One of the puzzles currently engaging the attention of scientists working at the Large Hadron Collider [LHC] in Switzerland is the nature of the dark matter that is postulated to account for something like 80% of the matter in the universe. It is called dark, because it apparently does not interact with electromagnetic radiation (such as light), and was proposed as an explanation for experimental observations that seem to show that there is too much gravity to be accounted for by ordinary, visible matter. (The “amount” of gravity can be inferred by examining the dynamic behavior of space objects, such as rotating galaxies.) But, so far, we do not have any direct evidence of its existence, or real understanding of its properties.
The “Nobel Intent” blog at Ars Technica has an interesting article that tries to put the issue of dark matter in some historical scientific context. There are some people who are troubled by the idea of assuming the existence of something that cannot be detected.
The comments appear like clockwork every time there’s a discussion of the Universe’s dark side, for both dark matter and dark energy. At least some readers seem positively incensed by the idea that scientists can happily accept the existence of a particle (or particles) that have never been observed and a mysterious repulsive force. “They’re just there to make the equations work!” goes a typical complaint.
As the article points out, this is hardly the first time that a scientific theory or explanation has been accepted, even though it did not “fill in” all the blanks for the phenomenon concerned. Sometimes a conceptual “placeholder” has to stand in for the parts that we haven’t yet understood.
Charles Darwin’s theory of evolution by means of natural selection, cited in the article, is an obvious example. In The Origin of Species, Darwin gave a thorough and convincing account of how heritable traits that improved reproductive success could become pervasive in a population. But Darwin offered no explanation of the mechanism by which traits could be inherited; Mendel made a careful study of the effects of heredity, but similarly had no explanation of how heredity worked. It was only in the mid-20th century, with the discovery of DNA, that biologists could show how traits were inherited in the first place.
Another example, not in the article, is Newton’s development of the laws of gravity. His work gave us tools for computing gravity’s effects that are accurate enough to send a spacecraft to Mars; but Newton really had no idea how gravity worked. The beginning of that understanding had to wait for Einstein’s theory of General Relativity, which describes gravity as affecting the fabric of space-time. And we are still trying to reconcile General Relativity with the Standard Model of quantum physics.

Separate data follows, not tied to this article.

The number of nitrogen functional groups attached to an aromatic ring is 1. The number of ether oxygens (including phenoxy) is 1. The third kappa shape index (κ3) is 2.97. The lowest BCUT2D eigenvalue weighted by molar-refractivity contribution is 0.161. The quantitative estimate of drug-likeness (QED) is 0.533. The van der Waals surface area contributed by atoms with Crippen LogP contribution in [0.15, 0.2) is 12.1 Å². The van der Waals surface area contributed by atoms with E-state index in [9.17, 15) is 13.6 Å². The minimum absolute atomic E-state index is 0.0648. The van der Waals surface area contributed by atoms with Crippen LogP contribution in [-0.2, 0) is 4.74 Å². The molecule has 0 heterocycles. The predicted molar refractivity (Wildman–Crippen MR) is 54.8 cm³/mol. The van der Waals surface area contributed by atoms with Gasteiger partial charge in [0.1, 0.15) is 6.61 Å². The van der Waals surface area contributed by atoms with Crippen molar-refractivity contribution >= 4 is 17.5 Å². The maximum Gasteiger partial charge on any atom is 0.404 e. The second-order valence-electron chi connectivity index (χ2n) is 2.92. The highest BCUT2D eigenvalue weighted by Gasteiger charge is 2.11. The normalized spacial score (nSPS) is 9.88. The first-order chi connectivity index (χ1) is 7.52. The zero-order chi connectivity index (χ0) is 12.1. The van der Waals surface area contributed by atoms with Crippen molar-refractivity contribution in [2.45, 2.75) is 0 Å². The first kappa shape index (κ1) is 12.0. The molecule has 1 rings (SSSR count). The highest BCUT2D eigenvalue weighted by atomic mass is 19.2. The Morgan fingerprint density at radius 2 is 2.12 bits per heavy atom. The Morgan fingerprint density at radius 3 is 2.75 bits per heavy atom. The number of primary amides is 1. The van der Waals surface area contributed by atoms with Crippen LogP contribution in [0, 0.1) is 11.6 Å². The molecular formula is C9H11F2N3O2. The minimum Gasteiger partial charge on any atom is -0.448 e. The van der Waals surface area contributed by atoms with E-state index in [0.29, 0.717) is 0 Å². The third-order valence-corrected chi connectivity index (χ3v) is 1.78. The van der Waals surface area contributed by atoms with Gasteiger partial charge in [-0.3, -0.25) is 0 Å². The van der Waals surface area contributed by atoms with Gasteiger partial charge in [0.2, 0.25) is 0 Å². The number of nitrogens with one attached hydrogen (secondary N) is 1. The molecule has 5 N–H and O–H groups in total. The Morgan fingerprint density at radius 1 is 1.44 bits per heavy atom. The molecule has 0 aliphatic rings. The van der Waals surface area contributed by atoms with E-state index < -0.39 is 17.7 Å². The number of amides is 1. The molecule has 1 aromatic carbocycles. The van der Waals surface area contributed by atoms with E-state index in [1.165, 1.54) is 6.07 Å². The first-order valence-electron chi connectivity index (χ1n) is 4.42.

There are examples in other fields, too. Aspirin, for example, was used in medicine for decades before the mechanism by which it works was elucidated in 1971.
As the article points out, even those “placeholders” that turn out to be really wrong are not useless. The case of phlogiston is instructive. Phlogiston (from the Attic Greek φλογιστόν, “burning”) was a combustible element presumed to be contained in all materials that would burn, being released during combustion. So materials that burned in air, like wood or oil, were supposed to be rich in phlogiston; when they were burned, they became “dephlogisticated”, leaving the pure material (sometimes called the calx). The released phlogiston was absorbed by the air; that a fire in a small enclosed volume of air went out after a short time showed that the air could not absorb any more phlogiston – it was said to be completely “phlogisticated”. The theory, which in some ways was almost the inverse of the correct explanation, oxidation, was not dropped until the experiments of Lavoisier demonstrated that the mass of all combustion products, including gases, were greater than the initial mass of fuel. Nonetheless, the theory of phlogiston did lead scientists to theorize (correctly) that combustion, metabolism, and corrosion (rusting) had something in common.
The whole point of all this, really, is that, like most forms of human endeavor, science often proceeds along a somewhat meandering path, rather than in a straight line from premise to complete explanation. Sometimes even small gaps in our knowledge can be frustrating; yet it is gratifying that, on the whole, we keep making progress.